Developments Have Been Made in the Fight Against COVID-19

Lindsey Hall and Isabelle Leofanti

In a 60-minute interview on Sep. 18, President Joe Biden made an unanticipated announcement on the status of COVID-19, declaring the pandemic over. Although the President acknowledged the continual presence of COVID-19, he reported that the U.S is no longer under the status of a pandemic. This leaves a fraction of Americans unclear on future health protocols.

“We still have a problem with COVID, ” Biden said in his interview. “We are still doing a lot of work on it. But the pandemic is over. If you notice, no one is wearing masks. Everybody seems to be in pretty good shape, and so I think it is changing.”

According to the DuPage County Health Department, DuPage County reported a low transmission rate. As of Sep. 28, the county has faced 269,219 confirmed cases along with 1,913 recorded deaths so far. While COVID cases remain a struggle for DuPage county, junior Ani Apresyan has noticed considerable progress at the school level.

“We have seen less fighting this year and I think that is a result of things slowly going back to normal,” she said.

District 204 has created a COVID-19 Dashboard/Information that is updated weekly to inform students and parents of precautions, protocols, and weekly confirmed cases district-wide. Although transmission rates are low as analyzed above, the total number of confirmed cases for this week has added up to about 773, creating some conflicting opinions among students and teachers.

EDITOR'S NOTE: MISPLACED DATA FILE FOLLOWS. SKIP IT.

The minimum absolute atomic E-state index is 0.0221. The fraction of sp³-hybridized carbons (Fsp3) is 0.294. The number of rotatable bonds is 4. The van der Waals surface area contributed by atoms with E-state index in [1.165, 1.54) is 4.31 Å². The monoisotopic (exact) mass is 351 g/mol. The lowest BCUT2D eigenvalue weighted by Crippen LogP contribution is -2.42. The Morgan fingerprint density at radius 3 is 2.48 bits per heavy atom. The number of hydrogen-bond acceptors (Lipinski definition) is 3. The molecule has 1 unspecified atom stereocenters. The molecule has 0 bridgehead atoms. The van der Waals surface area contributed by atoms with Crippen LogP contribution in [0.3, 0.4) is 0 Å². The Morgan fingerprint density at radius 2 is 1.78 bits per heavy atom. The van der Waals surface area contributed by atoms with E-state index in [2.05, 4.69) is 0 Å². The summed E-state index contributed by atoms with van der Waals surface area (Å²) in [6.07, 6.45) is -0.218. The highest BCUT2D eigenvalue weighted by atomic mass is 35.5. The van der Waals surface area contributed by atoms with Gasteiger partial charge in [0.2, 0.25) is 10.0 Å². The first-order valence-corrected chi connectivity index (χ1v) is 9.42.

IPSD has not released any plans to alter the COVID-19 protocols in place and is currently under the mask-recommended classification for the 2022-2033 school year. Yet, the district shared information about a vaccine clinic, which occurred on Oct. 1 and Oct. 2. The clinic provided doses of the bivalent Covid-19 booster, also referred to as the updated booster or omicron booster, to applicable students.

Approved by the FDA on Aug. 31, 2022, the updated booster is tailored to fight the Omicron variant of COVID-19 through the addition of Omicron elements into the initial strain. A dose of the updated booster can only be administered at least two months after a previous vaccine or booster shot. Age qualifications are present as well, with the Pfizer dose being approved for ages 12 and up only, and the Moderna approved for ages 18 and older. Dr. Walensky, Director of the CDC, encouraged eligible recipients to receive the updated booster in a media release.

[The booster] can help restore protection that has waned since previous vaccination and [was] designed to provide broader protection against newer variants. This recommendation followed a comprehensive scientific evaluation and robust scientific discussion,” she said.